Why Should You Care About Asset Management Ratios?


A variety of financial ratios can help business owners make sense out of financial data, like profit, sales, and assets, that can be difficult to analyze without context. Ratios don’t give you answers to questions, like how well you are performing and what you need to do to improve. Instead, financial ratios help you see patterns and trends in your financial data. And that context helps you to better structure your thinking, which in turn helps you to better identify risks (so you can take steps to mitigate them) and opportunities (so you can take steps to leverage them).

One of the most important types of financial ratios for a business owner to consider is asset management. Asset management ratios help a business understand how well the company is managing its assets and operating expenses to drive sales.

Calculating asset management ratio trends from your own financial data can help you determine if you are progressing over time. Also, comparing these financial ratios to other companies in your industry (i.e., benchmarking) allows you to see if you are performing better or worse than your peers. Let’s look at these financial ratios and how to calculate them.

Return on Assets

Return on assets or ROA measures how well a company is performing on its operating and investing decisions. When using this calculation, it’s important that you take out any financing decision impact from the calculation so you can isolate those operating decisions affecting the business. Therefore, when calculating ROA, remove interest income, but keep in interest expense as well as the effects of any tax shield on taxes that are owed.


Profit Margin Ratio

Profit margin is a ratio that measures how much a business is making or keeping for every dollar of sales it makes. If a company sees its profit margin is declining over time, the business can decide to address this issue.

To improve profit margin, a company could take actions such as negotiating a less expensive price for a raw material it purchases to manufacture products or finding a new supplier that is cheaper. As an alternative, the company could choose to increase prices while keeping costs the same. Of course, that’s always a risk, as increasing prices could lower your sales, which would offset any benefit from the price increase.

So, it’s important to conduct a financial analysis on any actions you’re considering, to bring a larger understanding of what else your decision could impact. The goal is to make sure that all the assets you’re tying up are generating as much in sales as they can. Working with an experienced financial consultant—ideally, a trusted advisor you can develop a long-term, mutually beneficial relationship with—can help you understand the impact of any decisions you may be considering and help you determine the best way to improve the profit ratio measure.

Asset Turnover Ratio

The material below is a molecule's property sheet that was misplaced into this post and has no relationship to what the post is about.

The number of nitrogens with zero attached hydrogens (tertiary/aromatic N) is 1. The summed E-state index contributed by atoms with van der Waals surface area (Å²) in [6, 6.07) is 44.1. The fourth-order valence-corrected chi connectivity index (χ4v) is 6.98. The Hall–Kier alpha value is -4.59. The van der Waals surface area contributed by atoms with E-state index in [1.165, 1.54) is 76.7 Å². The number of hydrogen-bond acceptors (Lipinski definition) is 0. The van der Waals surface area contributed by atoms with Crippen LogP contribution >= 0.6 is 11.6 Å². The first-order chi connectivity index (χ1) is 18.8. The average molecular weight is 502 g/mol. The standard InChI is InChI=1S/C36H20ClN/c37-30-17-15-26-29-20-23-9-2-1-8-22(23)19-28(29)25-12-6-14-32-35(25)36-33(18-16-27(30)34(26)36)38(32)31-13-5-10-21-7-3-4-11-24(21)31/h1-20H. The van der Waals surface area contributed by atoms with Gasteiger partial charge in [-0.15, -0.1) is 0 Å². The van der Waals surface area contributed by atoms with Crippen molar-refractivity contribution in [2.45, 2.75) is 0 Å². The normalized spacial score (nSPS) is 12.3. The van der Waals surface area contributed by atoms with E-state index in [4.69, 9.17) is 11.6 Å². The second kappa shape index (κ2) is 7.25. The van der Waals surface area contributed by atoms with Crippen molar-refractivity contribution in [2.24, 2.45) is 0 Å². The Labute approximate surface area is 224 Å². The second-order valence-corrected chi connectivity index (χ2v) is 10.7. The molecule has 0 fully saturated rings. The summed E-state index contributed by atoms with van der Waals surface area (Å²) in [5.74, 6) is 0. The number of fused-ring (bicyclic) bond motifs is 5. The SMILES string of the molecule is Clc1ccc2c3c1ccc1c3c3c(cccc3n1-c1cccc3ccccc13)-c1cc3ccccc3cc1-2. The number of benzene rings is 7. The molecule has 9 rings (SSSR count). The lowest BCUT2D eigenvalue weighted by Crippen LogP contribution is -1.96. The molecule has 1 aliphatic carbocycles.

Now, let’s look at asset turnover. Asset turnover is a ratio that measures turnovers of the major lines on your balance sheet. And if you can increase sales for a given level of assets in any line on the balance sheet without anything else happening, that’s going to boost your return on assets and improve your efficiency.

For a better total asset turnover ratio, your business could take actions such as changing the number of days you give customers to pay you, which is called the average collection period. Decreasing this time would allow you to have the same level of sales with less money tied up in receivables. Another way to improve your asset turnover ratio is to find efficiencies in your operations that allow you to manufacture your inventory and deliver sold products quicker. This improves your inventory turnover ratio by decreasing the number of days your inventory sits in your warehouse.

When measuring ROA, it’s important to note that when you try to improve one aspect of the different financial levers in the equation, you may affect other areas that make the overall ratio worse. For example, you may decide you want to be more efficient in your operations to improve your asset turnover ratio. So, you decide to invest in new machinery with the latest technology that allows you to manufacture your products much faster.

However, the cost of this new machinery could reduce your profit margin beyond any efficiency gains you added. This would result in decreasing your ROA, which is the exact opposite of what you intended to do. That’s why it is critical to work with a trusted financial advisor to help you determine the next best steps to take when using financial analysis ratios to understand your business better.

The key to understanding asset management ratios is to recognize that these calculations won’t give you the answers and tell you what to do. Instead, working with a financial advisor, you can use these ratios to begin to structure your thinking, break your business down into pieces, determine the probability of what can happen, and make the best combination of decisions that give you the best outcome. Using this structured thinking approach, you can use ratio analysis to break things down into smaller and smaller pieces, so you can make strategic decisions for your company. Book a discovery call today with a financial consultant from Simple Startup who is so ready to help.

About Lorne Noble

Lorne loves finance so you don’t have to (seriously, he plays with Excel sheets on vacation)! He spent 12 years in corporate London as an investment analyst then made the jump to Boulder, Colorado to act as finance mentor to high impact companies at The Unreasonable Institute, Girl Effect Accelerator and Singularity University. He has an MBA from IE business school in Madrid, Spain.

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